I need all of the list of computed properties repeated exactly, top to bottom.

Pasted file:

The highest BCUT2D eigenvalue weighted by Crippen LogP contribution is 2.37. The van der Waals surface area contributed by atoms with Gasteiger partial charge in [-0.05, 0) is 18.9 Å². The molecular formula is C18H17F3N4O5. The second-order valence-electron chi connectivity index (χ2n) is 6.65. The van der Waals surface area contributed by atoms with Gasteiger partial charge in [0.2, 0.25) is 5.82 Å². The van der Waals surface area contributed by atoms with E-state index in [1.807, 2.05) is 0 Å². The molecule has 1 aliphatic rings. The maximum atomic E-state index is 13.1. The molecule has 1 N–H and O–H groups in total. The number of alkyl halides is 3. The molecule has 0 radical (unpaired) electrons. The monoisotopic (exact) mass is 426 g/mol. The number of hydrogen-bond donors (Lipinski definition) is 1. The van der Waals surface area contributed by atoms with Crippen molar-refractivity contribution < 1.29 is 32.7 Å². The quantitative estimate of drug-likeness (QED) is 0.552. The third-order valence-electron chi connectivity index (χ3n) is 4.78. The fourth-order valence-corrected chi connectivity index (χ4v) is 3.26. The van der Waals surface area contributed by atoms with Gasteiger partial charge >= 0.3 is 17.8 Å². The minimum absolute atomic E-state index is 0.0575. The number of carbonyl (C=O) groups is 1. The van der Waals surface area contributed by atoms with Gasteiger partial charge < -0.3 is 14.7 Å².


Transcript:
The highest BCUT2D eigenvalue weighted by Crippen LogP contribution is 2.37. The van der Waals surface area contributed by atoms with Gasteiger partial charge in [-0.05, 0) is 18.9 Å². The molecular formula is C18H17F3N4O5. The second-order valence-electron chi connectivity index (χ2n) is 6.65. The van der Waals surface area contributed by atoms with Gasteiger partial charge in [0.2, 0.25) is 5.82 Å². The van der Waals surface area contributed by atoms with E-state index in [1.807, 2.05) is 0 Å². The molecule has 1 aliphatic rings. The maximum atomic E-state index is 13.1. The molecule has 1 N–H and O–H groups in total. The number of alkyl halides is 3. The molecule has 0 radical (unpaired) electrons. The monoisotopic (exact) mass is 426 g/mol. The number of hydrogen-bond donors (Lipinski definition) is 1. The van der Waals surface area contributed by atoms with Crippen molar-refractivity contribution < 1.29 is 32.7 Å². The quantitative estimate of drug-likeness (QED) is 0.552. The third-order valence-electron chi connectivity index (χ3n) is 4.78. The fourth-order valence-corrected chi connectivity index (χ4v) is 3.26. The van der Waals surface area contributed by atoms with Gasteiger partial charge >= 0.3 is 17.8 Å². The minimum absolute atomic E-state index is 0.0575. The number of carbonyl (C=O) groups is 1. The van der Waals surface area contributed by atoms with Gasteiger partial charge < -0.3 is 14.7 Å².